‘Take every creature in, of every kind’

Continuity and Change in Eighteenth-Century Representations of Animals

by Silvia Granata (Author)
©2011 Monographs 200 Pages


The eighteenth century witnessed profound changes in the conceptualization of animals and their relation with man: cruelty towards brutes, censured since antiquity for the damage it might cause to the human community, began to be considered from a different perspective, and the recognition of rights stemming from the capacity to feel – common to humans and animals alike – provided the main argument for the burgeoning anti-cruelty movement. Other discourses, however, addressed the nature of animals, increasingly suggesting unexpected affinities with humans, at times questioning age-long definitions of humanity itself.
This book explores the complex interplay of factors that promoted a new way of looking at animals within the context of a more general rethinking of traditional categories. It aims at tracing the interbreeding generated by the encounter of various cultural trends which included natural theology, comparative anatomy, philosophical research, anthropological observations, and a new ideal of humanity connected with the cult of sensibility. Investigating cultural tendencies and literary practices, the author examines an impressive range of sources, revealing some of the reasons why the animal question, apparently a marginal one, emerged during the eighteenth century as a public and much-debated concern.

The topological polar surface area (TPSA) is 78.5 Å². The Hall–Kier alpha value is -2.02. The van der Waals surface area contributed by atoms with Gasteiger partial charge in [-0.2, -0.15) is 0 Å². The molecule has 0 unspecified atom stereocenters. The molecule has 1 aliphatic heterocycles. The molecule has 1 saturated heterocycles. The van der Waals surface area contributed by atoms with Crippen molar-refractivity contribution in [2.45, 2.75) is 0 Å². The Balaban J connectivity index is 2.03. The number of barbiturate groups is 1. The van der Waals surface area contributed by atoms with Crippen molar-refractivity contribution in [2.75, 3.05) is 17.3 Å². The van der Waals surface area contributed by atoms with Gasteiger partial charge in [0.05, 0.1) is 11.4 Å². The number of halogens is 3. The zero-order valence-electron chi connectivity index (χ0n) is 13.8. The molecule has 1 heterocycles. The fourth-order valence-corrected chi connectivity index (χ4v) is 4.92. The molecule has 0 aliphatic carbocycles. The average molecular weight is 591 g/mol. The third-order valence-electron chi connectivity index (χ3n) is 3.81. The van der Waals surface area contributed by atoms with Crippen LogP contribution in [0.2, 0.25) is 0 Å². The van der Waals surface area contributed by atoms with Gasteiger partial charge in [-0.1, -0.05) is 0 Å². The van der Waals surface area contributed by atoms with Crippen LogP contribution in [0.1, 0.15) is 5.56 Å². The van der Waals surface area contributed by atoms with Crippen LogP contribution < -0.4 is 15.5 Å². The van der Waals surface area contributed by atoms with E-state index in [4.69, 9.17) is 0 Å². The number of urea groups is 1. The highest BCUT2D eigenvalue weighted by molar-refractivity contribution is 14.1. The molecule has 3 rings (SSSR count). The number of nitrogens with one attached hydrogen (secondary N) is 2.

ISBN (Softcover)
Publication date
2011 (August)
General Cultural History and History of the Humanities Gesellschaft und Kultur 17th and 18th Century English LIterature
Bern, Berlin, Bruxelles, Frankfurt am Main, New York, Oxford, Wien, 2010. 200 pp.

Biographical notes

Silvia Granata (Author)

Silvia Granata graduated in Foreign Languages and Literatures in 2002. After attending an MA at the Centre for Eighteenth Century Studies, University of York, she received a PhD at the University of Pavia where she has also been awarded a post-doc research grant. Her work has dealt mainly with eighteenth- and nineteenth-century English culture, focusing in particular on women’s writing, the relationship between literature and science, children’s literature and representations of the Orient.


Title: ‘Take every creature in, of every kind’